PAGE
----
Think of General Motors' new global four-cylinder engine as the camel of the auto industry: a perfect example of a design by committee that works.
The engine is an amalgam of compromises, design trade-offs and sundry technologies reflecting its creators' diverse backgrounds. Designers realized early that without certain basic design elements, the engine had no chance for success in any market.
For starters, it had to be quiet and refined. That's a challenge in larger-displacement four-cylinder engines. In these powertrains, the heavier moving parts can increase the natural tendency of inline fours to vibrate.
Like many of its competitors, the L850 has balance shafts to stamp out these vibrations. Located in the block just above the crankshaft, the two shafts are weighted unevenly and turn at twice the speed of the crankshaft. As they turn, they generate opposing vibrations to counteract the vibrations caused by the moving pistons.
The L850 also borrows the Northstar's low-friction roller finger-follower valve lifters. These lifters have small wheels instead of pads to follow the contours of the turning cam lobe. By reducing friction, the design saves fuel and helps smooth the engine.
CUTTING THE CLATTER
Further refinement comes from bolting accessories such as the alternator and air-conditioning compressor directly to the engine block. These hard mounts cannot vibrate and clatter as adjustable brackets would.
Another goal for the L850 was compactness.
True, the engine's first home is the cavernous engine bay of the 2000 Saturn LS, which also must swallow a V-6. But smaller vehicles such as Opel's Vectra and Astra will follow, and older GM models also might get retrofits.
To avoid the expense of re-engineering those vehicles, the L850 had to be no larger than GM's other four-cylinder engines.
That's not a problem with the Pontiac Grand Am's bulky LD9, but the 2.2-liter pushrod LN2 in the Chevrolet S10 pickups, Chevrolet Cavalier and Pontiac Sunfire is a very squat knob of iron.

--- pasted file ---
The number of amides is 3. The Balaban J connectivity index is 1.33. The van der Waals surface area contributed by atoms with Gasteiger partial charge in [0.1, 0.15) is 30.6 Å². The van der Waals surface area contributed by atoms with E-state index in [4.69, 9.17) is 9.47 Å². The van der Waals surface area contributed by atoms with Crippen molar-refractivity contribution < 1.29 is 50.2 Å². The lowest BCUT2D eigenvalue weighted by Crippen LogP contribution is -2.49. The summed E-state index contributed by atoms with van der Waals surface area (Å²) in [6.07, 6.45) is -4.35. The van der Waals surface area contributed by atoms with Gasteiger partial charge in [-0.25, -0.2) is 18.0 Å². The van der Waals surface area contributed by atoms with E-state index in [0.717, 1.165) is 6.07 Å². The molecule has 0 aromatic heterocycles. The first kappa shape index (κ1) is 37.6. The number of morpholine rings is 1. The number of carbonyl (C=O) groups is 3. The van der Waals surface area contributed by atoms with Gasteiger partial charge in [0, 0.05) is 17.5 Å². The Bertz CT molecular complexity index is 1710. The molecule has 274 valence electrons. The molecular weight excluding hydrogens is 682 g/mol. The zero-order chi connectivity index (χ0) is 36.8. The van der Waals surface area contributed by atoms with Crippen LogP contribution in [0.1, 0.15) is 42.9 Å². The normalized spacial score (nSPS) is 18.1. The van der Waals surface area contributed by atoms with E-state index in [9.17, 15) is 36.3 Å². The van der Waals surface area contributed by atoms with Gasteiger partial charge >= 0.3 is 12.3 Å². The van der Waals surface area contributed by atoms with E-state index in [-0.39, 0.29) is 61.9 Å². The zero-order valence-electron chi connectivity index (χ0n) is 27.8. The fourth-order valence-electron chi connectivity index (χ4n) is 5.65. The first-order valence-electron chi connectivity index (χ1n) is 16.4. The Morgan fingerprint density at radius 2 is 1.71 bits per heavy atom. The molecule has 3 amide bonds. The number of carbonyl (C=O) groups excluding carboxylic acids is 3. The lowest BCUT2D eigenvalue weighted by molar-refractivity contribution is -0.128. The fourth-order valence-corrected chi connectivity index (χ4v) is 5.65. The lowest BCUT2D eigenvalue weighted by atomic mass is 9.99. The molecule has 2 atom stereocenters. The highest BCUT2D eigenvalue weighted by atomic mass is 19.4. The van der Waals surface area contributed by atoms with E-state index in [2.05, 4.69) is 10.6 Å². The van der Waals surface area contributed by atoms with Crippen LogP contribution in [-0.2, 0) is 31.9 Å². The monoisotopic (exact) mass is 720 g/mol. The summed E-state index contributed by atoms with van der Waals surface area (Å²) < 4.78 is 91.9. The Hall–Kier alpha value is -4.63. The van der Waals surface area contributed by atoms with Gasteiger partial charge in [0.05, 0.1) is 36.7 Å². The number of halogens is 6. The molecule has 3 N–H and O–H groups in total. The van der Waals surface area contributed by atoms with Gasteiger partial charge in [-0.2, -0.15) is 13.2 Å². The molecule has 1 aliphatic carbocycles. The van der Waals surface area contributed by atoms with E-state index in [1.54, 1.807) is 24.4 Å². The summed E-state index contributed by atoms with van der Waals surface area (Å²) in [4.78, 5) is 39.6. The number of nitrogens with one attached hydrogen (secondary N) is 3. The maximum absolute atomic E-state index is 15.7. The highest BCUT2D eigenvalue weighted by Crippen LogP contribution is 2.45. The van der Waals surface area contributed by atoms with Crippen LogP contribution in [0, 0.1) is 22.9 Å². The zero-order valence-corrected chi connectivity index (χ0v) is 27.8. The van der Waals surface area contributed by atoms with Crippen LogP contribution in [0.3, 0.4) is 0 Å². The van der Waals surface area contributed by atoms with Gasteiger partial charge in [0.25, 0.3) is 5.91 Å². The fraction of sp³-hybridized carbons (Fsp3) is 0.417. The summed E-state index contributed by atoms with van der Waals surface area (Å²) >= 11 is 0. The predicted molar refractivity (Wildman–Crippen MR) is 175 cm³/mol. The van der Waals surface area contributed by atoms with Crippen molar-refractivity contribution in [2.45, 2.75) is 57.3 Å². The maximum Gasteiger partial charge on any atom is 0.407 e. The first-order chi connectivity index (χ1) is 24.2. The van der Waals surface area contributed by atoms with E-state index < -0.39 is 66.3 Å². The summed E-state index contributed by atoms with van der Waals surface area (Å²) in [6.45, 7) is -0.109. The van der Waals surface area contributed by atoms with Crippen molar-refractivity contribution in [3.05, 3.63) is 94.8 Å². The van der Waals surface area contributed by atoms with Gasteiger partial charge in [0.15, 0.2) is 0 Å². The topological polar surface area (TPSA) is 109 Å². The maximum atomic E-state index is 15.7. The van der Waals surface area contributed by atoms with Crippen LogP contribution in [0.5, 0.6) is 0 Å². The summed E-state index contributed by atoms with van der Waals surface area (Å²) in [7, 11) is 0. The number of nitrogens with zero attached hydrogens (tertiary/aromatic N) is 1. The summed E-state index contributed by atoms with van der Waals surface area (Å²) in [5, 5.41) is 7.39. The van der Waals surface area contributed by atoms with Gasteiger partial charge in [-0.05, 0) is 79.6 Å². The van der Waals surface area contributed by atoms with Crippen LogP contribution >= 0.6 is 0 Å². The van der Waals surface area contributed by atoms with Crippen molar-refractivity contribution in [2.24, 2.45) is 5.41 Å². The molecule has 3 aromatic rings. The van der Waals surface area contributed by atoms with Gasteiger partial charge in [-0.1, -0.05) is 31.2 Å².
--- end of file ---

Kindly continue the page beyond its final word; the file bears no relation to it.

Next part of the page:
Engineers created a 3-D packaging envelope for the L850 by overlaying the schematics of GM's current lineup of four-cylinder engines. The composite included the 1.9-liter Saturn SL/SC engines and the current family of Opel Ecotec engines. It established dimensional borders for the L850 that could not be crossed.
Engineers shaved millimeters wherever possible to make the L850 fit. For example, the designers spaced the pistons more tightly by using iron cylinder liners with walls just 1.5 millimeters thick.
REDUCING THE WEIGHT
One happy consequence of all this cutting and shaving is reduced weight. The L850 weighs only 330 pounds fully 'dressed' with accessories, compared to 418 pounds for a dressed 2.4-liter LD9.
Unlike many transverse-mounted four-cylinder engines, the L850's intake faces forward while its exhaust faces rearward. The layout helps the engine meet federal emissions standards by bringing its exhaust manifold closer to the catalytic converter for quicker light-off.
That reduces emissions during the first two minutes the vehicle is in use, when the engine is still cold.
The L850 visually resembles the current Saturn 1.9-liter engine because of its lost-foam aluminum castings.
In the lost-foam process, the casting cores are made from plastic foam that vaporizes as the molten aluminum alloy flows into the die. Although it is used to produce the current Saturn engine, the process was re-evaluated for the L850, says GM Powertrain's Jay Subhedar, one of the engine's chief engineers.
GM is continuing the lost foam process in part because it lets engineers cast intricate oil filter channels into the block. It would have been impossible to machine those passages, Subhedar said.
The oil filter is a cartridge type that screws in from above, allowing technicians to change the filter element without crawling under the car.
The L850 filter is GM's first step toward 'over-the-fender' oil changes, says Al Landosky, Saturn's advanced powertrain engineering manager. The company also is working on dipsticks that will suck oil from the crankcase, he says.
Engines built in North America and Europe will share 85 percent of their parts, but there will be differences. Gearing of the U.S. engines will be substantially lower to suit the tastes of American drivers, who like quick getaways from the stoplight.
Also, European units will run a 10-to-1 compression ratio while U.S. counterparts will be limited to a 9.5-to-1 compression.
It was one compromise necessary to accommodate some of the cut-priced gasolines available here, says Subhedar.
'Customers don't make the connection between poor fuel quality and their engines not running well. They just think GM screwed up.'